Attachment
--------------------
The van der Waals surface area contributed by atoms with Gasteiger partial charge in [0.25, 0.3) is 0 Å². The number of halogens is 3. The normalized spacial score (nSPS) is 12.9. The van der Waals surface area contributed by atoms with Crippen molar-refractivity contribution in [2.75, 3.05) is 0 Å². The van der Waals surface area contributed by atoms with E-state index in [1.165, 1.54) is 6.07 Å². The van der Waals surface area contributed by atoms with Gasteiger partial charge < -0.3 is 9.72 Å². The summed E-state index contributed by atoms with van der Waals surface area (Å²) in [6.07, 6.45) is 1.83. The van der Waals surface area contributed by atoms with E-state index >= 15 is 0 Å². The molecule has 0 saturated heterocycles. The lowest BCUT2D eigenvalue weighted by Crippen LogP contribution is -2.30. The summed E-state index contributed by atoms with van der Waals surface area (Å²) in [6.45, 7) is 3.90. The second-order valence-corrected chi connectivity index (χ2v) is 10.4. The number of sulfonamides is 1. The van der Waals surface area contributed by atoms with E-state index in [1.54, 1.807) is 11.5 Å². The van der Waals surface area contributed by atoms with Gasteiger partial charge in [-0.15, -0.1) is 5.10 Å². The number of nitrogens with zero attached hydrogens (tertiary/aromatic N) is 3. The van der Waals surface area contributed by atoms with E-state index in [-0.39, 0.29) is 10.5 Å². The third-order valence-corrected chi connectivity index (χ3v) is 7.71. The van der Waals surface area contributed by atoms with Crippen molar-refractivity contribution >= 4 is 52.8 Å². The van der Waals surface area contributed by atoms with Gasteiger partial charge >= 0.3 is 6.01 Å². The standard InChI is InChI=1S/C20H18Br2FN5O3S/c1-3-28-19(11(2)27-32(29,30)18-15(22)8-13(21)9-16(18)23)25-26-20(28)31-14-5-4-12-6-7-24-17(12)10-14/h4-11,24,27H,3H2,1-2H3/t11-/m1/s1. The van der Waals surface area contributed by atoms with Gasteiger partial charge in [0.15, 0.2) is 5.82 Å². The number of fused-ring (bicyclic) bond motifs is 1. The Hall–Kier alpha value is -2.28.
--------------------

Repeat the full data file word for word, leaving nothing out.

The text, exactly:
The van der Waals surface area contributed by atoms with Gasteiger partial charge in [0.25, 0.3) is 0 Å². The number of halogens is 3. The normalized spacial score (nSPS) is 12.9. The van der Waals surface area contributed by atoms with Crippen molar-refractivity contribution in [2.75, 3.05) is 0 Å². The van der Waals surface area contributed by atoms with E-state index in [1.165, 1.54) is 6.07 Å². The van der Waals surface area contributed by atoms with Gasteiger partial charge < -0.3 is 9.72 Å². The summed E-state index contributed by atoms with van der Waals surface area (Å²) in [6.07, 6.45) is 1.83. The van der Waals surface area contributed by atoms with E-state index >= 15 is 0 Å². The molecule has 0 saturated heterocycles. The lowest BCUT2D eigenvalue weighted by Crippen LogP contribution is -2.30. The summed E-state index contributed by atoms with van der Waals surface area (Å²) in [6.45, 7) is 3.90. The second-order valence-corrected chi connectivity index (χ2v) is 10.4. The number of sulfonamides is 1. The van der Waals surface area contributed by atoms with E-state index in [1.54, 1.807) is 11.5 Å². The van der Waals surface area contributed by atoms with Gasteiger partial charge in [-0.15, -0.1) is 5.10 Å². The number of nitrogens with zero attached hydrogens (tertiary/aromatic N) is 3. The van der Waals surface area contributed by atoms with E-state index in [-0.39, 0.29) is 10.5 Å². The third-order valence-corrected chi connectivity index (χ3v) is 7.71. The van der Waals surface area contributed by atoms with Crippen molar-refractivity contribution >= 4 is 52.8 Å². The van der Waals surface area contributed by atoms with Gasteiger partial charge >= 0.3 is 6.01 Å². The standard InChI is InChI=1S/C20H18Br2FN5O3S/c1-3-28-19(11(2)27-32(29,30)18-15(22)8-13(21)9-16(18)23)25-26-20(28)31-14-5-4-12-6-7-24-17(12)10-14/h4-11,24,27H,3H2,1-2H3/t11-/m1/s1. The van der Waals surface area contributed by atoms with Gasteiger partial charge in [0.15, 0.2) is 5.82 Å². The number of fused-ring (bicyclic) bond motifs is 1. The Hall–Kier alpha value is -2.28.